Members of the construction community are a famously inventive lot. You don't get shut down by problems; you invent your way through them. From methods to materials, and tools to techniques, you innovate equipment, software and communications systems, and often do it by combining commercial, off-the-shelf (COTS) components in new and clever ways.

Indeed, in 2011, the U.S. Patent and Trademark Office issued 1,360 patents in the field of static structures (e.g., buildings) alone, and many more in other fields related to construction and infrastructure. Another indication of the broad range of construction innovation is the listing of recipients of the Henry C. Turner Prize. Still, given the size and scope of the industry, it seems likely that many innovations go unrecognized.  

Each unrecognized invention is a potentially a wasted opportunity to gain an advantage over your competitors in this highly competitive industry. Fortunately, capturing unrecognized inventions through “invention harvesting” is easy and efficient, and can help you recognize your innovative work.

Invention harvesting is the art of engaging with your people and project partners to identify and capture inventions, including those that might otherwise go unrecognized. Done well, invention harvesting is not disruptive to your business, and can generate significant return on investment.

The art of invention harvesting turns on the ability to ask the right questions, not only to uncover inventions, but also to overcome barriers that may be holding back their disclosure. In both respects, a little experience goes a long way.

You Have Inventions 

People often are not attuned to recognizing their inventions, yet almost any worthwhile project involves innovation. The way you solve a problem must have some advantage over previous solutions, and that advantage may be a patentable invention.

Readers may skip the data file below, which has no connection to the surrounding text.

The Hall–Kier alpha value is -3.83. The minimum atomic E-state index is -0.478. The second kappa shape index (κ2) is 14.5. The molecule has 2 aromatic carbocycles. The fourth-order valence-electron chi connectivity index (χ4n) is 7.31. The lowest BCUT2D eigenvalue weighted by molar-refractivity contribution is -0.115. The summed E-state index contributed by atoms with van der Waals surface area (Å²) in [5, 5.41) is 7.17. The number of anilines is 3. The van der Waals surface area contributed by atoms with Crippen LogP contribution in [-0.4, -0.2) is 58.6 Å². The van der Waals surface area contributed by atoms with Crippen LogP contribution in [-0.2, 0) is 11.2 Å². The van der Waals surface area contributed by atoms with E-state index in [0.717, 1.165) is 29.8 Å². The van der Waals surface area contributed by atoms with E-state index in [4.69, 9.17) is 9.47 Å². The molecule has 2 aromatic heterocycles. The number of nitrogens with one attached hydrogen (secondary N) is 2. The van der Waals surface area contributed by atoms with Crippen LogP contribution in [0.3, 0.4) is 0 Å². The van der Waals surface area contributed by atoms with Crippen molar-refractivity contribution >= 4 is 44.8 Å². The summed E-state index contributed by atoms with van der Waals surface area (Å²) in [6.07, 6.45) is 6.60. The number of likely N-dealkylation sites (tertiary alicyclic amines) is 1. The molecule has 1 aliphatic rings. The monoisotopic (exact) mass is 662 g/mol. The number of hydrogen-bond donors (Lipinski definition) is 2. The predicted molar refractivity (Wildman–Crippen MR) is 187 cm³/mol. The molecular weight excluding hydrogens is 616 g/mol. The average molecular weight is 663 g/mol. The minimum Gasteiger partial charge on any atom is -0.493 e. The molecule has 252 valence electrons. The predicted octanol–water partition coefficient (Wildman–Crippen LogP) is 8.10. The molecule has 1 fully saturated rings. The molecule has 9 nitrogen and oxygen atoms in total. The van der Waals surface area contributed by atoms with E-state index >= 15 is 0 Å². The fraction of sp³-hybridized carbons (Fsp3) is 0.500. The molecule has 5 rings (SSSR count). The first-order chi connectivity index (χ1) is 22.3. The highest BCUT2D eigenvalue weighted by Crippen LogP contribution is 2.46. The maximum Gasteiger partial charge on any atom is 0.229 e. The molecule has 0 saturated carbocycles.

Perhaps your project requires a new application of an existing technology, or an improvement on that technology. Perhaps that project will lead to a new material or device, a new tool, or a new method of manufacturing.  Any of these might include patentable innovations.

Why It Matters

The construction industry is notoriously competitive, so why not capture the advantages that innovation presents?  Industry studies, and previous articles in Engineering News-Record, have suggested the importance of innovation—from improving the quality of products and techniques, to reducing costs and increasing efficiency, and making you a more attractive bidder.

After all, a U.S. patent gives you the rights to stop others from making, using, selling, and even importing a patented product or method. Alternately, you may charge users a royalty in exchange for allowing them to use your invention. If nothing else, patents are  concrete symbols of your contribution to the industry. 

In any event, a small investment of time in invention harvesting can have a positive effect on a workforce as members gain an appreciation for all they have done, and for the fact that you recognize their efforts.